Displaying items by tag: Donaghdee
A 28 and a 32 scored at the 53–boat Finn 2017 European Open Championships leave Ireland's Oisin McClleland from Donaghdee Sailing Club in 29th overall. The Northern Ireland solo sailor is competing at the Yachting Club de la Pointe Rouge, Marseille, France. The competition includes an Under–23 division.
Ed Wright from Great Britain opened the 2017 Championship with two emphatic race wins after a strong mistral kept the fleet on shore for most of the day. France's Jonathan Lobert was consistent with two fourth places to sit in second, while two fifth places for Anders Pedersen of Norway leaves him in third overnight.
After the practice race was abandoned yesterday, the mistral was still in place for the first full day of racing and though the early indication was that racing would start on time, this was soon rethought as gusts of 37 knots and a very steep sea was recorded on the race area. So the fleet sat on shore under AP under mid afternoon, when finally the wild wind abated slightly, but enough to get some racing underway, though the wind was still topping out at 30 knots.
Each race started with one general recall and then the black flag. The race was really one of two halves: in the starting area big waves and 25 knot winds; at the top mark, 10 knots, flat water and 60 degree shifts, with the windward mark set a few hundred metres of the high ground of L'ile de Pomegues.
The first race was initially led by class veteran Rob McMillan, now of Australia, who had a 30 second lead round the top mark. However his training partner, Wright, had taken the lead on the second upwind to extend down the reaches for his first win of the day, followed by Hungarian Zsombor Berecz and Ben Cornish of Great Britain.
The second race was much the same with the strong winds at the start line giving way to huge random shifts the further the fleet progressed up the course. This time Wright led all the way round, to win from Sweden's Max Salminen and the young Nenad Bugarin from Croatia.
The fleet finally came ashore after 19.00, exhausted, but happy after an awesome day of Finn sailing.
Racing in the opening series continues until Saturday, with the Semi-final and Final scheduled for Saturday afternoon.
Top ten after two races
1. Edward Wright, GBR, 2
2. Jonathan Lobert, FRA, 8
3. Anders Pedersen, NOR, 10
4. Max Salminen, SWE, 11
5. Ben Cornish, GBR, 11
6. Zsombor Berecz, HUN, 12
7. Milan Vujasinovic, CRO, 17
8. Oliver Tweddell, AUS, 19
9. Ioannis Mitakis, GRE, 21
10. Henry Wetherell, GBR, 21
A major fund-raising campaign will be launched (April 2, 2014) to save a famous lifeboat which rescued survivors from the Princess Victoria in 1953 and the Fastnet yacht race disaster in 1979. It's the second lifeboat with Irish connections to feature in a restoration project. Last month, Former Ballycotton RNLB lifeboat, Mary Stanford, made famous for a daring rescue of the Daunt Rock lightship crew in 1936, was hoisted out from Grand Canal Dock basin in Dublin and headed to her old east Cork homeport for a restoration project.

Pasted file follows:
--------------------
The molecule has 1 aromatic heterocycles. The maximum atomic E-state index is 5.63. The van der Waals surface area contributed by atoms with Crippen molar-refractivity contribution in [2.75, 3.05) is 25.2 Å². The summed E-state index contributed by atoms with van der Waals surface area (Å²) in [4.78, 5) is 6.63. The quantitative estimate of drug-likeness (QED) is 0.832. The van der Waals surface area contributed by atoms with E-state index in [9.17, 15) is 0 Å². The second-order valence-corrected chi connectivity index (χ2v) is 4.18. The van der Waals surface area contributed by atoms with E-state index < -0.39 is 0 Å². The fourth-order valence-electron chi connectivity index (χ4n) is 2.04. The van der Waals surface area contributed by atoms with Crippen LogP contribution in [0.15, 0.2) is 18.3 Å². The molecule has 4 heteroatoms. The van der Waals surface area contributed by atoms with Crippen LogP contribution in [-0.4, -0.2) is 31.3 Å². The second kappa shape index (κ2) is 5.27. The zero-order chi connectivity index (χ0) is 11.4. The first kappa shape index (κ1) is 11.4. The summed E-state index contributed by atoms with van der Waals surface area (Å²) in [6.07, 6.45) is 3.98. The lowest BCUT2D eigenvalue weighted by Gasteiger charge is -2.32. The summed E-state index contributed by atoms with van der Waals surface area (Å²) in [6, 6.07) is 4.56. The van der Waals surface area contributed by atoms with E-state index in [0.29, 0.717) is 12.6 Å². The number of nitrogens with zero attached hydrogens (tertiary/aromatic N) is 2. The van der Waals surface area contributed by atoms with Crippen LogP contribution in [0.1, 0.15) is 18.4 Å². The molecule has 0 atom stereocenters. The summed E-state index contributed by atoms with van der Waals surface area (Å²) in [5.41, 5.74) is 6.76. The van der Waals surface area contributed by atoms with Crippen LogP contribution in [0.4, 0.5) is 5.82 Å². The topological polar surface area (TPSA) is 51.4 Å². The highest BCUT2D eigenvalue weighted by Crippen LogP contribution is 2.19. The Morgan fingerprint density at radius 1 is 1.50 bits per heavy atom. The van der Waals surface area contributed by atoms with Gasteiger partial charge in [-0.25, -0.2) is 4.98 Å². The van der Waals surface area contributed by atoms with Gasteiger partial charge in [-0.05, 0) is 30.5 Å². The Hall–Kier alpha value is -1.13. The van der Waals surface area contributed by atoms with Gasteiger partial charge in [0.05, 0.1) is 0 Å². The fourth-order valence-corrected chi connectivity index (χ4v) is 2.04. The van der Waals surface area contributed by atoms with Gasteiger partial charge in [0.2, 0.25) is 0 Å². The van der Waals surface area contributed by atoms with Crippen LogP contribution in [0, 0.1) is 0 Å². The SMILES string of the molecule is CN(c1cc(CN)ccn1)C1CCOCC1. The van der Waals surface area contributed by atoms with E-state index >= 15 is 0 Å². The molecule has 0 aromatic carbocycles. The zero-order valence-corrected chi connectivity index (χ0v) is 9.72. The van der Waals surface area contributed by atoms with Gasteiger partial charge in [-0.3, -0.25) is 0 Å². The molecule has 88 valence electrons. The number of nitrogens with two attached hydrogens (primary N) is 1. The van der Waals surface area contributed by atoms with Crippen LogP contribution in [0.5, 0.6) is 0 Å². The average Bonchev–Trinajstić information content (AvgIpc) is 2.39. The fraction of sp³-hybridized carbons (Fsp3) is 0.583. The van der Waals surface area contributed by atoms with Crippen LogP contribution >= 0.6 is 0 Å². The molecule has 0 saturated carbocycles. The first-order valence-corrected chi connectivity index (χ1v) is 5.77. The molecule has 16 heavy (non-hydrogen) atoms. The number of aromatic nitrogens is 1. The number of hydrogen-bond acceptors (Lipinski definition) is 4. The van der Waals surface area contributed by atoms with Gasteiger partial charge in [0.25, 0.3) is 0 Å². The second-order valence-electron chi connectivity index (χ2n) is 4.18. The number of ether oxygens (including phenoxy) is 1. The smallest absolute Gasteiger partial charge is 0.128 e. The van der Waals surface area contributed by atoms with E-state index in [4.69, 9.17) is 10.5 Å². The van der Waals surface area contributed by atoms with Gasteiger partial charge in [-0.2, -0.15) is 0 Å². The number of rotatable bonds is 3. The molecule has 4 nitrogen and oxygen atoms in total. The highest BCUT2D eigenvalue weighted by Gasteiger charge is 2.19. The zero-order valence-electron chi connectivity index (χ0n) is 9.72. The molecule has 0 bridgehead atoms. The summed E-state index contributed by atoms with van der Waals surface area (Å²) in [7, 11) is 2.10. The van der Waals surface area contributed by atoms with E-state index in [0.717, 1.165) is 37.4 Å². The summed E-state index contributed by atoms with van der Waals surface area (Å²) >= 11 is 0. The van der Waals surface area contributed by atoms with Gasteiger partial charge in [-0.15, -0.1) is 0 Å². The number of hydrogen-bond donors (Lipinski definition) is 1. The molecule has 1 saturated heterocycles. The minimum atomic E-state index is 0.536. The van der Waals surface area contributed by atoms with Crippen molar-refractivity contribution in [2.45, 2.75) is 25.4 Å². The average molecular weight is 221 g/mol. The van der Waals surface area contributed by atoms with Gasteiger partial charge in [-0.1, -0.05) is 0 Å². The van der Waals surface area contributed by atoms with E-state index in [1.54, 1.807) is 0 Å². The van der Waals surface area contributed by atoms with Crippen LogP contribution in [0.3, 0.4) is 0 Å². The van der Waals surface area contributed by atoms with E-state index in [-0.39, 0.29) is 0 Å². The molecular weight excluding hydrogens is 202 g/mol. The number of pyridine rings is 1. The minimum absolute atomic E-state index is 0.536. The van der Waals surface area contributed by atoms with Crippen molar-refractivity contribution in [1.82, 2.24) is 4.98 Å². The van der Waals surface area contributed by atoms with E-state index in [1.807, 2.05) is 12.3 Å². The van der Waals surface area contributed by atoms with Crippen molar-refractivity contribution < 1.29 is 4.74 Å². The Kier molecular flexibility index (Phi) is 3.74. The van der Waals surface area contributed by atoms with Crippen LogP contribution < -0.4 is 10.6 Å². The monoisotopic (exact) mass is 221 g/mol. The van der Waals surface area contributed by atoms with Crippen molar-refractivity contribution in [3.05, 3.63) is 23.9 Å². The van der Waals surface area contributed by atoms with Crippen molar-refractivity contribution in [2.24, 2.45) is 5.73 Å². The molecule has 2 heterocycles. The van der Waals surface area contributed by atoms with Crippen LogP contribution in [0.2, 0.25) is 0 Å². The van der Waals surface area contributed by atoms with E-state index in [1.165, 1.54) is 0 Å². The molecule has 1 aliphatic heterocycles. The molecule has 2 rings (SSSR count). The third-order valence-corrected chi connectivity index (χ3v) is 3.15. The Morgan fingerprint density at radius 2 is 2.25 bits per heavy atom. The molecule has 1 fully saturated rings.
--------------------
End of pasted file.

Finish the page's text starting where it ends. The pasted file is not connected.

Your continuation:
Now supporters plan to restore The Sir Samuel Kelly and build a maritime heritage centre around the vessel in Donaghadee where it was stationed for 25 years and crewed by local volunteers from the Royal National Lifeboat Institution – the charity that saves lives at sea.
Campaign spokesman, former lifeboat crewman, Ken Walsh, said: "The Sir Samuel Kelly is an important part of Ireland's maritime heritage and is on the UK's National Historic Ships register. Restored it will be a lasting memorial to the people who were lost in the Princess Victoria and Fastnet tragedies. It will also be a fitting tribute to the bravery of the RNLI crews who daily risk their lives to save others.
"With public support we believe we can raise the £500,000 needed to save this famous lifeboat and build her a fitting home in a town where she is cherished."
Donaghadee's Lifeboat Operations Manager, Alan Couser, said: "The RNLI fully supports this proposal which will highlight the role of our volunteers in saving lives at sea. I believe it will also prove an important tourist asset for the town."
A public meeting to launch the campaign will be held in Donaghadee community centre, Donaghadee harbour, at 7.30pm on April 2.
Editors' note: The Sir Samuel Kelly was named after a Belfast coal importer and philanthropist who died in 1937. It was built by J Samuel White & Co at Cowes on the Isle of Wight in 1950. The Watson class lifeboat was stationed at Donaghadee from 1951 until 1976 then was part of the RNLI reserve fleet at Courtmacsherry, Co Cork, until retirement in 1979. It was purchased by the Ulster Folk and Transport Museum and leased to the campaign group. An RNLI bravery medal and a British Empire Medal were awarded to the Kelly's coxswain Hugh Nelson for his role in saving 31 from the Princess Victoria in 1953.
The volunteer crew launched their inshore lifeboat before 5pm yesterday evening to go the aid of the injured windsurfer reported to be in the area of Pig Island, a small island in Strangford Lough close to Newtownards Sailing Club.
The weather at the time was described as blowing slight to moderate winds with good visibility.
The crew was on scene at 5.15pm where they found the man on Pig Island accompanied by two other men. The windsurfer, who was suffering from a shoulder injury, was transferred to the lifeboat and made comfortable before being taken to the sailing club, where he was then transferred into the care of the coastguard and passed to the ambulance service to be taken to hospital.
Speaking after the rescue, Portaferry RNLI lifeboat operations manager Brian Bailie said: "As the charity that saves lives at sea, we will always respond to any call for help where someone is in danger.
"Strangford Lough is a popular destination for a wide range of water sport enthusiasts and it is important that they take all necessary precautions when using the lough.